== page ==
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Democrats Divided on How to Recover from Obamacare Democrats Divided on How to Recover from Obamacare

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Democrats Divided on How to Recover from Obamacare

Former Clinton pollster Stan Greenberg argues Obamacare could be a political winner. Other Democratic strategists are more nervous.

Democratic pollster Stanley Greenberg believes Democrats shouldn't be so defensive over Obamacare.

photo of Alex  Roarty
December 13, 2013

How much should Democrats worry about Obamacare politics in 2014? Even the party's top political minds can't agree.

On Thursday, senior Democratic pollster Stan Greenberg told reporters that the Republican focus on hitting Democrats over Obamacare was a political "trap." Citing a new Democracy Corps poll he helped conduct, Greenberg said if Republican dwell on repealing the law while Democrats focus on fixing the economy, Democrats will come out on top.

"I know there is an initial opportunity in going after the rollout … I would argue this is a trap," he said. "The more they're on this, the more voters say they're just part of this extreme partisan gridlock [in Congress], and they're not addressing the economy and jobs."

 

Greenberg acknowledged the law's troubled rollout had cost President Obama and his party, and that, on a substantive level, the law needed to perform better. But his bottom-line assessment sounded like a relatively sanguine one: Don't worry, Democrats, you can win this fight aganst a still deeply unpopular Republican Party.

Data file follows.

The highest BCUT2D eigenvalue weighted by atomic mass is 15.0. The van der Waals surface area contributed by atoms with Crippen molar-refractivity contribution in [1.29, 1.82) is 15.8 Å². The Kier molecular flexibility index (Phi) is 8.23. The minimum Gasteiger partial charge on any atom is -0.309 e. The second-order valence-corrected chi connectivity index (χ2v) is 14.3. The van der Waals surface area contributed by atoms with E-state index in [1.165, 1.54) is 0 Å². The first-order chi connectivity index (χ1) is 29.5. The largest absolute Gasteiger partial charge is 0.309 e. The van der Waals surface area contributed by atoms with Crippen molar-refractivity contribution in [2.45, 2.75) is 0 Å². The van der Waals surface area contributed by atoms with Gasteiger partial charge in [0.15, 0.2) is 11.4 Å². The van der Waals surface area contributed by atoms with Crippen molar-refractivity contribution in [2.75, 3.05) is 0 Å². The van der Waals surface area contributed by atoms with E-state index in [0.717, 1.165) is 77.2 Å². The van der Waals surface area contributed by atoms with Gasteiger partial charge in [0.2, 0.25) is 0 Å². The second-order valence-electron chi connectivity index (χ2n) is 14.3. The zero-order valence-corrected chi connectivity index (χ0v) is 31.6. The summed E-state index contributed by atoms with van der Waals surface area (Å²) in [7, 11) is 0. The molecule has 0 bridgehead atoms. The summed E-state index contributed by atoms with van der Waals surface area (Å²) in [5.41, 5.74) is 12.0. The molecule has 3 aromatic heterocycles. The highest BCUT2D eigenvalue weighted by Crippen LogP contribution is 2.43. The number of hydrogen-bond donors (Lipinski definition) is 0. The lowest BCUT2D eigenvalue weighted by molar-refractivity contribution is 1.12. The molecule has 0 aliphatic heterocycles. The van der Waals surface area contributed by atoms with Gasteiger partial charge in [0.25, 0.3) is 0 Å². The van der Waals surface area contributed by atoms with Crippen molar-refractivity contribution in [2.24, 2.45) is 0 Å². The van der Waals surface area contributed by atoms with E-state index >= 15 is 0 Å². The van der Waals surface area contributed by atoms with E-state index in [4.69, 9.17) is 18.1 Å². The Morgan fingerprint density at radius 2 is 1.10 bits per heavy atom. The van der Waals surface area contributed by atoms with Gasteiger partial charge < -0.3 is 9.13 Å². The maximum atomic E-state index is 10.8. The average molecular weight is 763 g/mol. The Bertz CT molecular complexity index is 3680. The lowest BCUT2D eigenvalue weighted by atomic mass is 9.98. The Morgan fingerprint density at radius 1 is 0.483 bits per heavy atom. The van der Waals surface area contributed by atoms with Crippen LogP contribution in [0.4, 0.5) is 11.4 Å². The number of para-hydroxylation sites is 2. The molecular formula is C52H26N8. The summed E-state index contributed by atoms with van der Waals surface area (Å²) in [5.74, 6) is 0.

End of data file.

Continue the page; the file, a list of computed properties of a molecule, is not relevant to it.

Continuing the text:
But other Democratic strategists aren't so calm. Mary Landrieu's campaign, for example, began airing a well-funded, tightly focused TV spot highlighting her effort to change the health care law by letting people retain their current health insurance. The ad was a reflection of the senator's declining popularity, which has taken a hit lately over the health care law.

Her actions open a window into how other Democratic pollsters regard the law. They're not panicked yet, but they are concerned. And they're telling other Democrats, especially those facing re-election next year, to start preparing themselves now.

"Dismissing it is, to me, a sign of foolishness," said Mark Mellman, a leading Democratic pollster who is working for Landrieu. "Having said that, obsessing over it is a sign of foolishness. Neither is justified in my view."

In private conversations, the split between the two opposing viewpoints grows even wider. The disagreement isn't so much about the damage already done: Everyone knows the party took a hit the last two months. What they don't agree on is the path back. Some Democrats, like Greenberg, believe the path out of the political doghouse is relatively straightforward. Bang the Republicans for their unpopular insistence on repealing the law, and hope the GOP fumbles its own response.

Remember the moment last cycle when Democrats told you we had 2012 in the bank because of the [Rep. Paul] Ryan [budget] plan?" said one Democratic operative. "And then Republicans, knowing they needed to respond, came back with their phony 700 million cut argument to help neuter the issue? Welcome back to that moment."

As Greenberg's polling suggested, there's evidence for this view. Majorities of adults want to fix or retain the Affordable Care Act instead of repealing it. And Republicans, while talking about emphasizing a message other than outright repeal, have struggled to do so amid backlash from the conservative base.

But it's not that easy, say other strategists. For one, in some of the 2014 battlegrounds, repeal is the more popular option among a conservative-leaning electorate. And dismissing Obamacare isn't so easy, either. As one strategist put it, the Ryan budget was a proposal that never passed, while Obamacare is making real changes in the country's health care system. And those changes won't stop before Election Day.

"To say it's not a wound is silly," said the Democratic strategist. "It is a wound."

The 12 Days of Obamacare

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